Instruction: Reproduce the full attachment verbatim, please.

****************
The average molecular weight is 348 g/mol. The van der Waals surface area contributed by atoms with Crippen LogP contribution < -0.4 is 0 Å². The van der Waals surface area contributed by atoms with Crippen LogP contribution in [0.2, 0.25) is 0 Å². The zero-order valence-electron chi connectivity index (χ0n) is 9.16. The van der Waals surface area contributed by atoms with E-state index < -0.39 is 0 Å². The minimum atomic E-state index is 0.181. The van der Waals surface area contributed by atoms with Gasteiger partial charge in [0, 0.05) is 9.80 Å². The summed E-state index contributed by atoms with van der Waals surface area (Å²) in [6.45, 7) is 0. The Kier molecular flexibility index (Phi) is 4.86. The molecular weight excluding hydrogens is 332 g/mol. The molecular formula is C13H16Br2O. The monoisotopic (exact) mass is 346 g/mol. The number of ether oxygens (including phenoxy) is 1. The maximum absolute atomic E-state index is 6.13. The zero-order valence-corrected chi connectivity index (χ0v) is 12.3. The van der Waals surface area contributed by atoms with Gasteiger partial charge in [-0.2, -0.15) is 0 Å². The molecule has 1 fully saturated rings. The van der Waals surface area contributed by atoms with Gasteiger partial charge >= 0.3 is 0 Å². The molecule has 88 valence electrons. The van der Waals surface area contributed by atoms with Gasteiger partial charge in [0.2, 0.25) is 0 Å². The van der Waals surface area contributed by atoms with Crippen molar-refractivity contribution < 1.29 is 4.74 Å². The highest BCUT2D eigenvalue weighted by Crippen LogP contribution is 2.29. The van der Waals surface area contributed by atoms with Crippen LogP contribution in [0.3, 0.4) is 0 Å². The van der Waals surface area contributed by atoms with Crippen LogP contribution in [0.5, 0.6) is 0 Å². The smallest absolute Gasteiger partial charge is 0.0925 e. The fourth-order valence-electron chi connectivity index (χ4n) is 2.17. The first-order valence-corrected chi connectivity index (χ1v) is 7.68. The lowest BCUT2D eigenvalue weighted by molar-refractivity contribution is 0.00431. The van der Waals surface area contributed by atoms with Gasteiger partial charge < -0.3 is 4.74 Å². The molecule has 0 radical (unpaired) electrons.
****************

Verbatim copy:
The average molecular weight is 348 g/mol. The van der Waals surface area contributed by atoms with Crippen LogP contribution < -0.4 is 0 Å². The van der Waals surface area contributed by atoms with Crippen LogP contribution in [0.2, 0.25) is 0 Å². The zero-order valence-electron chi connectivity index (χ0n) is 9.16. The van der Waals surface area contributed by atoms with E-state index < -0.39 is 0 Å². The minimum atomic E-state index is 0.181. The van der Waals surface area contributed by atoms with Gasteiger partial charge in [0, 0.05) is 9.80 Å². The summed E-state index contributed by atoms with van der Waals surface area (Å²) in [6.45, 7) is 0. The Kier molecular flexibility index (Phi) is 4.86. The molecular weight excluding hydrogens is 332 g/mol. The molecular formula is C13H16Br2O. The monoisotopic (exact) mass is 346 g/mol. The number of ether oxygens (including phenoxy) is 1. The maximum absolute atomic E-state index is 6.13. The zero-order valence-corrected chi connectivity index (χ0v) is 12.3. The van der Waals surface area contributed by atoms with Gasteiger partial charge in [-0.2, -0.15) is 0 Å². The molecule has 1 fully saturated rings. The van der Waals surface area contributed by atoms with Gasteiger partial charge >= 0.3 is 0 Å². The molecule has 88 valence electrons. The van der Waals surface area contributed by atoms with Gasteiger partial charge in [0.2, 0.25) is 0 Å². The van der Waals surface area contributed by atoms with Crippen molar-refractivity contribution < 1.29 is 4.74 Å². The highest BCUT2D eigenvalue weighted by Crippen LogP contribution is 2.29. The van der Waals surface area contributed by atoms with Crippen LogP contribution in [0.3, 0.4) is 0 Å². The van der Waals surface area contributed by atoms with Crippen LogP contribution in [0.5, 0.6) is 0 Å². The smallest absolute Gasteiger partial charge is 0.0925 e. The fourth-order valence-electron chi connectivity index (χ4n) is 2.17. The first-order valence-corrected chi connectivity index (χ1v) is 7.68. The lowest BCUT2D eigenvalue weighted by molar-refractivity contribution is 0.00431. The van der Waals surface area contributed by atoms with Gasteiger partial charge < -0.3 is 4.74 Å². The molecule has 0 radical (unpaired) electrons.